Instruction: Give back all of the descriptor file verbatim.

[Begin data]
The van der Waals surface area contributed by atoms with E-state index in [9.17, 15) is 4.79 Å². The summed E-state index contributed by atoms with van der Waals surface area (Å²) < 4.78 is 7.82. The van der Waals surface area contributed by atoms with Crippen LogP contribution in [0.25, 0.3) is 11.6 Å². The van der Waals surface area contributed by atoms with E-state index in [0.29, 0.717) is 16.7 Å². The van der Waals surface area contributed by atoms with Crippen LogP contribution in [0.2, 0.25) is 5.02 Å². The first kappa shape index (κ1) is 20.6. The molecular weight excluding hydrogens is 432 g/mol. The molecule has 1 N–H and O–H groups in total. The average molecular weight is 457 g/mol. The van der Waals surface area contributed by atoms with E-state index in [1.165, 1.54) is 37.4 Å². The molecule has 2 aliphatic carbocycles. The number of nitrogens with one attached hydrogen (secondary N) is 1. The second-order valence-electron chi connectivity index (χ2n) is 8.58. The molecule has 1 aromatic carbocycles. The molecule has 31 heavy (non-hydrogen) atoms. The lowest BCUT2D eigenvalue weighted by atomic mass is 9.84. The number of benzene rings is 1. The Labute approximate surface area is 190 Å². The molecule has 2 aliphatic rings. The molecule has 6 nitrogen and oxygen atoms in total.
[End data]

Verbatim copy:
The van der Waals surface area contributed by atoms with E-state index in [9.17, 15) is 4.79 Å². The summed E-state index contributed by atoms with van der Waals surface area (Å²) < 4.78 is 7.82. The van der Waals surface area contributed by atoms with Crippen LogP contribution in [0.25, 0.3) is 11.6 Å². The van der Waals surface area contributed by atoms with E-state index in [0.29, 0.717) is 16.7 Å². The van der Waals surface area contributed by atoms with Crippen LogP contribution in [0.2, 0.25) is 5.02 Å². The first kappa shape index (κ1) is 20.6. The molecular weight excluding hydrogens is 432 g/mol. The molecule has 1 N–H and O–H groups in total. The average molecular weight is 457 g/mol. The van der Waals surface area contributed by atoms with E-state index in [1.165, 1.54) is 37.4 Å². The molecule has 2 aliphatic carbocycles. The number of nitrogens with one attached hydrogen (secondary N) is 1. The second-order valence-electron chi connectivity index (χ2n) is 8.58. The molecule has 1 aromatic carbocycles. The molecule has 31 heavy (non-hydrogen) atoms. The lowest BCUT2D eigenvalue weighted by atomic mass is 9.84. The number of benzene rings is 1. The Labute approximate surface area is 190 Å². The molecule has 2 aliphatic rings. The molecule has 6 nitrogen and oxygen atoms in total.